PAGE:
by Catherine Mein

The ugly truth

Stress makes women less attractive

Stress makes women less attractive
The ugly truth

A recent study on immune function has shown that being stressed out can affect a woman's attractiveness to the opposite sex. The study found that women who registered higher cortisol levels – known as the stress hormone – were considered less attractive than those with lower levels.

The researchers from the University of Turku in Finland were out to prove a correlation between physical attractiveness and immune function, but instead discovered that stress played a far more active role in how attractive a woman was found.

They photographed 52 good-looking Latvian women with an average age of 20, then vaccinated each for hepatitis B and measured how many antibodies they produced as a result, but found that cortisol measured far higher.

The research team then asked 18 heterosexual male undergraduates to rate the women on their attractiveness and found that higher cortisol levels in the women correlated with how attractive the men found them.

The study further found a link between how much fat each women carried and how attractive they were considered.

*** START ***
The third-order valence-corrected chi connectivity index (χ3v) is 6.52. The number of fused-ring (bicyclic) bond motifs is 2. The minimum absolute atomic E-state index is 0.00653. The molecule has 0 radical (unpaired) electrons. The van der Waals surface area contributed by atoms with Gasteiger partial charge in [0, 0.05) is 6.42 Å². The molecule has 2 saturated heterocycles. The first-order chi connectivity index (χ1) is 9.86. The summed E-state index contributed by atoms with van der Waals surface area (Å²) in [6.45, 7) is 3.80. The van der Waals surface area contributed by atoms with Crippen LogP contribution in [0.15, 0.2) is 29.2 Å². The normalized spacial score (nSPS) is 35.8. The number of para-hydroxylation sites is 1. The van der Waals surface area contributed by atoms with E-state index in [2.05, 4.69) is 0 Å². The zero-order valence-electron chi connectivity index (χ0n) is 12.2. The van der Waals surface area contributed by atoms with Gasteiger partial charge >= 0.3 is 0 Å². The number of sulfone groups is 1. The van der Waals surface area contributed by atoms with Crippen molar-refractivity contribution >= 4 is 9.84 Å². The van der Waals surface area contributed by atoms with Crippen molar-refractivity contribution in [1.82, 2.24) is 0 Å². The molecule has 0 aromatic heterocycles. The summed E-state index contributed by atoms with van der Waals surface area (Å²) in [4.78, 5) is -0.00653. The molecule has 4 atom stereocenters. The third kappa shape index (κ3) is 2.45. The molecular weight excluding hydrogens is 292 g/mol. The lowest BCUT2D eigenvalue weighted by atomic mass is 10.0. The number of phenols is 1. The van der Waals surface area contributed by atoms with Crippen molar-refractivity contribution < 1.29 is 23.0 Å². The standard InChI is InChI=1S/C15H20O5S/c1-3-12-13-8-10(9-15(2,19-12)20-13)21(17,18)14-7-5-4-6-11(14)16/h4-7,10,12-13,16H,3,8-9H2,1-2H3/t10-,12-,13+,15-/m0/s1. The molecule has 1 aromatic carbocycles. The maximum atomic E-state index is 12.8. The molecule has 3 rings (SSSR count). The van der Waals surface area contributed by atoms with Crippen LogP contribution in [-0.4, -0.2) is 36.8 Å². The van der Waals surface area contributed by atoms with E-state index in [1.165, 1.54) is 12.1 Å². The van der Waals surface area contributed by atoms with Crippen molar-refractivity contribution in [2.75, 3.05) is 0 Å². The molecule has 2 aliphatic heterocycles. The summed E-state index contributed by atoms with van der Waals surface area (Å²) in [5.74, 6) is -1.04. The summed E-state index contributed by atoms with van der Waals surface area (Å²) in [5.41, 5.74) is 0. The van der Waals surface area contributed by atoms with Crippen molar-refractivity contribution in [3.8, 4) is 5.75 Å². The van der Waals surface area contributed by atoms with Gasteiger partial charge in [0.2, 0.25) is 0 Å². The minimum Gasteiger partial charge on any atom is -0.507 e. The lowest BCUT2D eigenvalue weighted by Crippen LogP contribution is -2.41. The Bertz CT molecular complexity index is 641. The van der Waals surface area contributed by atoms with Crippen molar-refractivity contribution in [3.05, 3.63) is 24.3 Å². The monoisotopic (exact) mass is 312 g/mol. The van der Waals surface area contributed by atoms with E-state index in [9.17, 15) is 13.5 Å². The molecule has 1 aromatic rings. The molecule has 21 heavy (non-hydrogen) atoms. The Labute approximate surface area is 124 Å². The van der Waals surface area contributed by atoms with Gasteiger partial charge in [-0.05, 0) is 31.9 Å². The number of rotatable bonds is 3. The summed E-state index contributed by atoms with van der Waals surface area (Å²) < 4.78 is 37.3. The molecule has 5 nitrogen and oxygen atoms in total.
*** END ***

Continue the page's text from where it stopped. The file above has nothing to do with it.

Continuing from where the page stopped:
Too high or too low amounts of body fat reduced the women's attractiveness. In other words, those who were too thin were regarded as just as unattractive as those were seen as too fat.

However, immune function did not predict facial attractiveness, meaning beautiful women don’t necessarily have a strong immune system and vice versa.  

Dr Markus Rantala speculated that, instead, low levels of cortisol could signal health in the female face. This would be consistent with many studies in humans that have found stress has strong negative effects on health, including immune function, heart disease and susceptibility to cancer.

Rantala added that an alternative explanation for the findings is that facial attractiveness indicates reproductive potential, which is mediated partly by stress hormones. In fact, past research has shown that stress interferes with fertility.

Interestingly, the reverse results apply to men. Those who are best at producing antibodies in response to a hepatitis B jab are considered better looking by women.

"It is possible facial attractiveness signals a different arm of the immune defence in women than men and remains to be tested in future studies," Rantala conceded.

Another 2010 study showed that when men were in the company of a beautiful woman, their cortisol levels increased, especially when left alone for five minutes – and even more so if the men believed the attractive woman was 'out of their league'.

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Issue 16


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